by Patrick Bromley
We're just under a month away from the release of Avengers: Infinity War, which means Marvel and Disney are now making their massive marketing push for what is both a surefire hit and a massive gamble. Whether the Russo brothers stick the landing or the movie is an overstuffed mess -- I remain incredibly skeptical at this point -- Infinity War may be the new best example of a time capsule movie we're going to get. Good or bad, this is the movie that represents where Hollywood filmmaking is at more than any other. This is what the current system hath wrought.
I'm not saying this entirely as a negative, of course. I have generally enjoyed the Marvel movies and the comic book reading kid in me is still excited to see all of these characters share the screen. Of course I want it to be good. If it is, I'm not sure what the impact will be on Hollywood, because Marvel has built something that no other studio can touch right now -- though not for lack of trying. Most big budget franchise films are still playing catch-up to the original Avengers, previously the record holder for Hollywood's biggest gamble. Infinity War has lapped other franchises (or pontential franchises) so many times in terms of scope, scale, and ambition that there really isn't anything remotely comparable. For fans of these movies, it's reason to celebrate. For everyone else, it's a pretty big nail in the movie coffin.
This is where we're at, though, and that's what's got me thinking about time capsule movies. Everyone probably has a different definition of what time capsule movies, just as everyone has different examples of what movies they think belong in the time capsule. I would love to say that only great movies should be placed in the time capsule to be discovered 100 or 1,000 years from now by our alien robot overlords, but those aren't the only movies that tell the story of the current landscape. Besides, the great movies will stand the test of time without need for a time capsule. Get Out is so of its moment that it ought to be a time capsule movie, but horror fans are still going to be watching Get Out in 50 years. And if history has taught us anything at all, it's going to be just as relevant then as it is now. Fuck, now I'm depressed. Well, you know...more depressed.
I know there a plenty of people who enjoyed Justice League, so it's not my intent to tell them they're wrong. But it's a movie that exists only because some rights holders willed it into being. There's no real story to tell, no desire to execute a creative vision, no point of view towards the material or the characters. It purely goes through the motions of uniting some beloved superheroes on screen because that's what other studios have found success doing and because there are Aquaman and Flash movies to be made. The few creative decisions that are actually executed in the film are really just course correction, like trying to add a little levity or lighten Snyder's grimdark aesthetic or make Superman more heroic. The film itself is wall-to-wall green screen and CGI nonsense: a movie where nothing real exists and which can be manipulated and overhauled from the time the trailer premieres until it opens up in theaters. Everything is pasted over in post-production, and not all of it is for reasons like Henry Cavill being forbidden to shave his mustache for reshoots. The entirety of Justice League feels like it was assembled by committee and by no one at the same time. It's overly busy but totally dull, expensive but tacky, a major event movie that is a total non-event. It's the pinnacle of the current bullshit model.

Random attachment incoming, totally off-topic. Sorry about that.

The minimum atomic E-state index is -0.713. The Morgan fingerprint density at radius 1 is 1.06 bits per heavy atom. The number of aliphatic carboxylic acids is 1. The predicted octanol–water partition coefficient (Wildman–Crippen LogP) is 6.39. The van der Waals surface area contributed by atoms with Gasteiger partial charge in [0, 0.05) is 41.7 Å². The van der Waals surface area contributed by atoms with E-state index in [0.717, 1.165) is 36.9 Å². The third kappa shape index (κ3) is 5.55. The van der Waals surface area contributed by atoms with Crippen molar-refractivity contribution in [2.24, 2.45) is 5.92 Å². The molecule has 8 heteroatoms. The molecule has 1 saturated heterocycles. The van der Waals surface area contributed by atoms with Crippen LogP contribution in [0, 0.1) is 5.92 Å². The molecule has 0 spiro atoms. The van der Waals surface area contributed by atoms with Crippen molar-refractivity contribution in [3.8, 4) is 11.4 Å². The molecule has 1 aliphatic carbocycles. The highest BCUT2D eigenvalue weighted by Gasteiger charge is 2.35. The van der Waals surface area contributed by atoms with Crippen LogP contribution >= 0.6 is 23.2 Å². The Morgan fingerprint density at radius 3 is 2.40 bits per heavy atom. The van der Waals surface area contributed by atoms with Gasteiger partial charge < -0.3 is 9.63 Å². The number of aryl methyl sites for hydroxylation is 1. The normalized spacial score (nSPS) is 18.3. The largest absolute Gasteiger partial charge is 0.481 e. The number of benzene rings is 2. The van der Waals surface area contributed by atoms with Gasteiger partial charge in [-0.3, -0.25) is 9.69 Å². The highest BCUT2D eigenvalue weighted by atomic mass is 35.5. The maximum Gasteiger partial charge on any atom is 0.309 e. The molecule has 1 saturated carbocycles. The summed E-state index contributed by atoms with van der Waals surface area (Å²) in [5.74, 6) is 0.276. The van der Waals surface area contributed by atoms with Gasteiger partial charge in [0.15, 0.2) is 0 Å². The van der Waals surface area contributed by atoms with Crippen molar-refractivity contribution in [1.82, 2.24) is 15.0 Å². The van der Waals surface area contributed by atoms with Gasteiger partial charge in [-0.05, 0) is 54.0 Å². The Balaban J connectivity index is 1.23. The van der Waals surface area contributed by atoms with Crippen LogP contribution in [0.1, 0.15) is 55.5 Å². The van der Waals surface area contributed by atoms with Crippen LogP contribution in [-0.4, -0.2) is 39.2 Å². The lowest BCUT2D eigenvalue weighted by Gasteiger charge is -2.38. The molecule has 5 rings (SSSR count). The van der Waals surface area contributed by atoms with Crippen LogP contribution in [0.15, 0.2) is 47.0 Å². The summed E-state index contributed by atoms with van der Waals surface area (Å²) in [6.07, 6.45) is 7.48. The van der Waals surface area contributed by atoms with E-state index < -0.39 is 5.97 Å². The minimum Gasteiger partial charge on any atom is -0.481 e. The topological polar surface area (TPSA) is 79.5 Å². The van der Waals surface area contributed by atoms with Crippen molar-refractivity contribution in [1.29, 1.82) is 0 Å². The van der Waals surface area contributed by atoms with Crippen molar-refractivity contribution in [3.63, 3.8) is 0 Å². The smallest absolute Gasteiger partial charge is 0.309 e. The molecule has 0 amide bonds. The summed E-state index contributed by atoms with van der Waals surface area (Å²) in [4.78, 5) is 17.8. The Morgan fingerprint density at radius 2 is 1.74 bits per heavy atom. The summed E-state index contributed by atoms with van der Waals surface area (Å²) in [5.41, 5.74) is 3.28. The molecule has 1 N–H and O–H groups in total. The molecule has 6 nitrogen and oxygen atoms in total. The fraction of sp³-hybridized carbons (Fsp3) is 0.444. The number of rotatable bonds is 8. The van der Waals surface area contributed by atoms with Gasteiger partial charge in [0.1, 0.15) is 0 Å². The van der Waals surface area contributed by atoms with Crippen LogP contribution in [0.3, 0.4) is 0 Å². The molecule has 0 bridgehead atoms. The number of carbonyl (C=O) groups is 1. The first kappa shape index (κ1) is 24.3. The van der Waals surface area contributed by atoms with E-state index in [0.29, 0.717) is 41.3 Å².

King Arthur: Legend of the Sword and The Mummy, the latter of which existed solely to launch Universal's Dark Universe before it totally sucked and underperformed, at which point Universal announced that it would not be going forward with its new "shared universe," two words I would prefer to never hear again in the same sentence. These are time capsule movies, too, because they are such naked attempts at starting new franchises using recognizable characters, both of which fail spectacularly at both starting franchises and at being movies. At least Justice League is part of an actual ongoing franchise, even if it is the DCEU and has produced roughly 1.25 good movies. Throw in a bunch of pre-vis CGI set pieces and a total disregard for narrative structure, characterization or coherent visual language and you have in King Arthur and The Mummy the perfect time capsule movies for 2018. They're all movies I wouldn't ever want to try sitting through again, but I also think they're fairly necessary to understand the state of modern moviemaking.
Jurassic World is any good, but Independence Day: Resurgence is a much better example of a legacy sequel made years after the fact to go into the time capsule because it features so many more hallmarks of shitty blockbuster filmmaking in the modern age: bad green screen work, pointless fan service, pandering international casting, shameless product placement. Don't get me wrong; Jurassic World has some of this stuff, too, but not to the degree of ID:R. Both movies are bad, but only one of them feels like the death of cinema.
I don't want to fill the time capsule with just bad movies. Let's stick some good movies in there, too. What should go in and and why?